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Surviving exams with a broken arm

Surviving exams with a broken arm


Aimee considered taking a year off her studies, but decided to continue after contacting Charles Sturt’s Disability Services for support.

It took breaking an arm for Aimee Williams to realise just how strong she is. 

The Veterinary Science student was working on a horse stud in Victoria in November 2019, when a yearling reared up and struck her arm. Aimee suffered a break above the elbow joint and needed a plate with several screws to fix the bone. Eight weeks later — ahead of practical exams and placements — her arm was still set at 90 degrees and was very weak.

“It was a very stressful time,” Aimee says.

“I couldn’t even wash or brush my own hair. I wasn’t allowed to drive. I was pretty incapable.”

Aimee considered taking a year off her studies, but decided to continue after contacting Charles Sturt’s Disability Services for support. The team advocated on Aimee’s behalf to arrange a scribe, deadline extensions, and special considerations to allow her to move around during online exams.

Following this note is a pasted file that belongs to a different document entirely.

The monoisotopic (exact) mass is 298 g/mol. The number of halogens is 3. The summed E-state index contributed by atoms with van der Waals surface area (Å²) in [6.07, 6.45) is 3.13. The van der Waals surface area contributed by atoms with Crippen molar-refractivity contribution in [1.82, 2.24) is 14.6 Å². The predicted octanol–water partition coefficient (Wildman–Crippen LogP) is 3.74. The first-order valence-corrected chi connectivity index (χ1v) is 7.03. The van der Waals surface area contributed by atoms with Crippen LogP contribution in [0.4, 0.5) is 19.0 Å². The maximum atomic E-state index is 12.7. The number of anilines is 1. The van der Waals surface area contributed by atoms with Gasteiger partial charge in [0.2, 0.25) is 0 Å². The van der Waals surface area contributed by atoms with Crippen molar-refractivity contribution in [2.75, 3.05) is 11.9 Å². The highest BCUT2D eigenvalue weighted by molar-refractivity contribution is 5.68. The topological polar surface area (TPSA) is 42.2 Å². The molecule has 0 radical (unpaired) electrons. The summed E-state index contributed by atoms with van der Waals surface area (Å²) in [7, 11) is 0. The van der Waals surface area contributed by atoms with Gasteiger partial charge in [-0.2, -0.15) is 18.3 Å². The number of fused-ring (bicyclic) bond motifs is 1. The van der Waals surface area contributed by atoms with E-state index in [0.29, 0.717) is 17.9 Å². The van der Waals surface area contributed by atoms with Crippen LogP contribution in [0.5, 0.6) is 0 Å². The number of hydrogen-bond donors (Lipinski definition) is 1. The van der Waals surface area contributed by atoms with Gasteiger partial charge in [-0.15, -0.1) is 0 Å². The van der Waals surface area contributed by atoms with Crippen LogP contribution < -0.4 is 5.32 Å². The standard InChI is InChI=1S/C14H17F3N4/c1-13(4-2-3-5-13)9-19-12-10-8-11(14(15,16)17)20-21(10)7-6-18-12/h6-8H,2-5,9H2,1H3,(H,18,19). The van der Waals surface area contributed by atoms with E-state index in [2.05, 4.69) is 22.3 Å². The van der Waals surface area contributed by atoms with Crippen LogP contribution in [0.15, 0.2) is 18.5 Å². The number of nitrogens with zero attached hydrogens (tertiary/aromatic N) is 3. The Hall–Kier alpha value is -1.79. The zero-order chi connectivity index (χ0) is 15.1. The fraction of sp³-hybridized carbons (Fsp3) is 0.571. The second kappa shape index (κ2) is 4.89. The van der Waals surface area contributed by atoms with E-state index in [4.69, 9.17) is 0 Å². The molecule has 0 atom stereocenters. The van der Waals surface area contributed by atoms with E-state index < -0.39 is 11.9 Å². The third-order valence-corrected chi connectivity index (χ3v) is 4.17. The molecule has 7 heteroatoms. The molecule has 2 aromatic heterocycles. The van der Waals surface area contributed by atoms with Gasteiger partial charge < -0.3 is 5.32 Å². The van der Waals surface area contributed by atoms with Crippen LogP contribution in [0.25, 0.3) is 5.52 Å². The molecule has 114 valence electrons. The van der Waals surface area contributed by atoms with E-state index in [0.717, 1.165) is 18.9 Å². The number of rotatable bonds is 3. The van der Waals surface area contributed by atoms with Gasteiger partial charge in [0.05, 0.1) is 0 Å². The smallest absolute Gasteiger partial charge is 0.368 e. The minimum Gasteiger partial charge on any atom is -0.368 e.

“Taking a year off wouldn’t have really made my situation any better, it would have just taken uni out of the equation. With a few adjustments, I didn’t need to do that. 

“It’s definitely been a challenge. It is what it is and I can’t really change it, but there are little things I can do to make it more doable.”

Aimee says Disability Services’ efforts reduced her stress about completing exams in the same timeframe as other students.

“I think if I didn’t have that I would have felt really under the pump and it would have made the exams [worse].

“It wouldn’t have been the content I would have been stressing about, it would have been ‘how much am I going to be able to type everything in the allotted time’?”

Aimee says she’s glad she continued her studies with the help of the service, especially after a mentor in the veterinary industry warned her injury could cost her career.

“He was like, ‘It’s not just your arm that’s the issue here, it’s your whole career if you don’t get it right’.

“Had that vet not said that to me I probably would’ve been rushing to get back to what I wanted to do on summer holidays and that might not have been in the best interests of my long-term health and recovery.

“It was really something important that needed to be said.”

As Aimee heads into fourth year, she has ambitions to work in rural and regional areas.

“I’ve had horses since I was 7 and I just like working outside and doing something different.

“What I really like about it is the diversity of the job and that you wear a lot of hats in the community.

If anything, her injury has only made her more determined.

“I learnt that day that I am a lot stronger than what I thought.”

*The name Aimee Williams was used to keep the source in this article anonymous.

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